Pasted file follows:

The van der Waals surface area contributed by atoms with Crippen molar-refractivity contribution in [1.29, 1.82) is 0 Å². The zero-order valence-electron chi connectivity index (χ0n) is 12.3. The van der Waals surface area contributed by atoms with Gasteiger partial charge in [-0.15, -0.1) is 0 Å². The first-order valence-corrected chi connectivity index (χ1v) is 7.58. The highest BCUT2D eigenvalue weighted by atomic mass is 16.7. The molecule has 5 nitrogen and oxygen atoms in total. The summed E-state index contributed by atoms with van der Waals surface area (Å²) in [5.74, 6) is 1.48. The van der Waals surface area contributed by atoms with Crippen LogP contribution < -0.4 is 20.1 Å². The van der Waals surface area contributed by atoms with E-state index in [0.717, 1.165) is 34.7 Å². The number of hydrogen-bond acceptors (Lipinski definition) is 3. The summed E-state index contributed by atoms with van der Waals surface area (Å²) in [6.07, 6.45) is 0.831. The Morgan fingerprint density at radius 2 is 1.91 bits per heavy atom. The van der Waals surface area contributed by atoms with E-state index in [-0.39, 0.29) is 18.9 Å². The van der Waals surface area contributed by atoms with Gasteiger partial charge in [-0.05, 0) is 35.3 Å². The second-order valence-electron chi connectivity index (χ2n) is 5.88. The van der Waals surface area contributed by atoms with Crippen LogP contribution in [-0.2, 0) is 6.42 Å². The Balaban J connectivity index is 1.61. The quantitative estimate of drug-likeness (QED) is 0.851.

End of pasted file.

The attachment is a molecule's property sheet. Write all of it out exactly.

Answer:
The van der Waals surface area contributed by atoms with Crippen molar-refractivity contribution in [1.29, 1.82) is 0 Å². The zero-order valence-electron chi connectivity index (χ0n) is 12.3. The van der Waals surface area contributed by atoms with Gasteiger partial charge in [-0.15, -0.1) is 0 Å². The first-order valence-corrected chi connectivity index (χ1v) is 7.58. The highest BCUT2D eigenvalue weighted by atomic mass is 16.7. The molecule has 5 nitrogen and oxygen atoms in total. The summed E-state index contributed by atoms with van der Waals surface area (Å²) in [5.74, 6) is 1.48. The van der Waals surface area contributed by atoms with Crippen LogP contribution < -0.4 is 20.1 Å². The van der Waals surface area contributed by atoms with E-state index in [0.717, 1.165) is 34.7 Å². The number of hydrogen-bond acceptors (Lipinski definition) is 3. The summed E-state index contributed by atoms with van der Waals surface area (Å²) in [6.07, 6.45) is 0.831. The Morgan fingerprint density at radius 2 is 1.91 bits per heavy atom. The van der Waals surface area contributed by atoms with E-state index in [-0.39, 0.29) is 18.9 Å². The van der Waals surface area contributed by atoms with Gasteiger partial charge in [-0.05, 0) is 35.3 Å². The second-order valence-electron chi connectivity index (χ2n) is 5.88. The van der Waals surface area contributed by atoms with Crippen LogP contribution in [-0.2, 0) is 6.42 Å². The Balaban J connectivity index is 1.61. The quantitative estimate of drug-likeness (QED) is 0.851.